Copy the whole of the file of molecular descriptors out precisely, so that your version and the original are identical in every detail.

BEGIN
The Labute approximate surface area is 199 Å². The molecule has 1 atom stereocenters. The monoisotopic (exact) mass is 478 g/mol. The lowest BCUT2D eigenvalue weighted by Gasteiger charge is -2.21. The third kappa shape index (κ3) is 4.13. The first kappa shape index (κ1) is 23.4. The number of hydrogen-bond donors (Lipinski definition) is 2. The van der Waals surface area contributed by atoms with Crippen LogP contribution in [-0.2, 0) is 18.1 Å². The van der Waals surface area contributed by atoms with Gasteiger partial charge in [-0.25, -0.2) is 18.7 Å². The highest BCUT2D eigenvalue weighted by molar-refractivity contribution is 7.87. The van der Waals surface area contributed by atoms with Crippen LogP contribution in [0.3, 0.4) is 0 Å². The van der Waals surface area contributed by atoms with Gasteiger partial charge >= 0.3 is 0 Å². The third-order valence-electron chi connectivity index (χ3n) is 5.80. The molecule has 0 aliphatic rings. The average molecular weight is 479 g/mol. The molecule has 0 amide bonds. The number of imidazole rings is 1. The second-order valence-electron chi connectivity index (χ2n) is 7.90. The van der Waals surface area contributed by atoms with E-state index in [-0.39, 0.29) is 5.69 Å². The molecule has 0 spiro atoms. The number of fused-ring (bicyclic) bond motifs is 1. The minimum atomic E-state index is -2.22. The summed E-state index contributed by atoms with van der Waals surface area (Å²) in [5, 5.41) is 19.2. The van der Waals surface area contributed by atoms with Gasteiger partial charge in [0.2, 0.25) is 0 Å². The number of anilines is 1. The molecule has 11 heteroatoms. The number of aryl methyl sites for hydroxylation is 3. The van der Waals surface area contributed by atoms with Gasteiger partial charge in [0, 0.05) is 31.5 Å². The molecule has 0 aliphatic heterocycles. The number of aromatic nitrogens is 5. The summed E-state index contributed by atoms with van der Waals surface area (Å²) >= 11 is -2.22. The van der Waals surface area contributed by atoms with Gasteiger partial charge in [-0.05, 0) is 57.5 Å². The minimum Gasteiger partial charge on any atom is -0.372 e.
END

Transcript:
The Labute approximate surface area is 199 Å². The molecule has 1 atom stereocenters. The monoisotopic (exact) mass is 478 g/mol. The lowest BCUT2D eigenvalue weighted by Gasteiger charge is -2.21. The third kappa shape index (κ3) is 4.13. The first kappa shape index (κ1) is 23.4. The number of hydrogen-bond donors (Lipinski definition) is 2. The van der Waals surface area contributed by atoms with Crippen LogP contribution in [-0.2, 0) is 18.1 Å². The van der Waals surface area contributed by atoms with Gasteiger partial charge in [-0.25, -0.2) is 18.7 Å². The highest BCUT2D eigenvalue weighted by molar-refractivity contribution is 7.87. The van der Waals surface area contributed by atoms with Crippen LogP contribution in [0.3, 0.4) is 0 Å². The van der Waals surface area contributed by atoms with Gasteiger partial charge >= 0.3 is 0 Å². The third-order valence-electron chi connectivity index (χ3n) is 5.80. The molecule has 0 aliphatic rings. The average molecular weight is 479 g/mol. The molecule has 0 amide bonds. The number of imidazole rings is 1. The second-order valence-electron chi connectivity index (χ2n) is 7.90. The van der Waals surface area contributed by atoms with E-state index in [-0.39, 0.29) is 5.69 Å². The molecule has 0 spiro atoms. The number of fused-ring (bicyclic) bond motifs is 1. The minimum atomic E-state index is -2.22. The summed E-state index contributed by atoms with van der Waals surface area (Å²) in [5, 5.41) is 19.2. The van der Waals surface area contributed by atoms with Gasteiger partial charge in [0.2, 0.25) is 0 Å². The number of anilines is 1. The molecule has 11 heteroatoms. The number of aryl methyl sites for hydroxylation is 3. The van der Waals surface area contributed by atoms with Gasteiger partial charge in [0, 0.05) is 31.5 Å². The molecule has 0 aliphatic heterocycles. The number of aromatic nitrogens is 5. The summed E-state index contributed by atoms with van der Waals surface area (Å²) >= 11 is -2.22. The van der Waals surface area contributed by atoms with Gasteiger partial charge in [-0.05, 0) is 57.5 Å². The minimum Gasteiger partial charge on any atom is -0.372 e.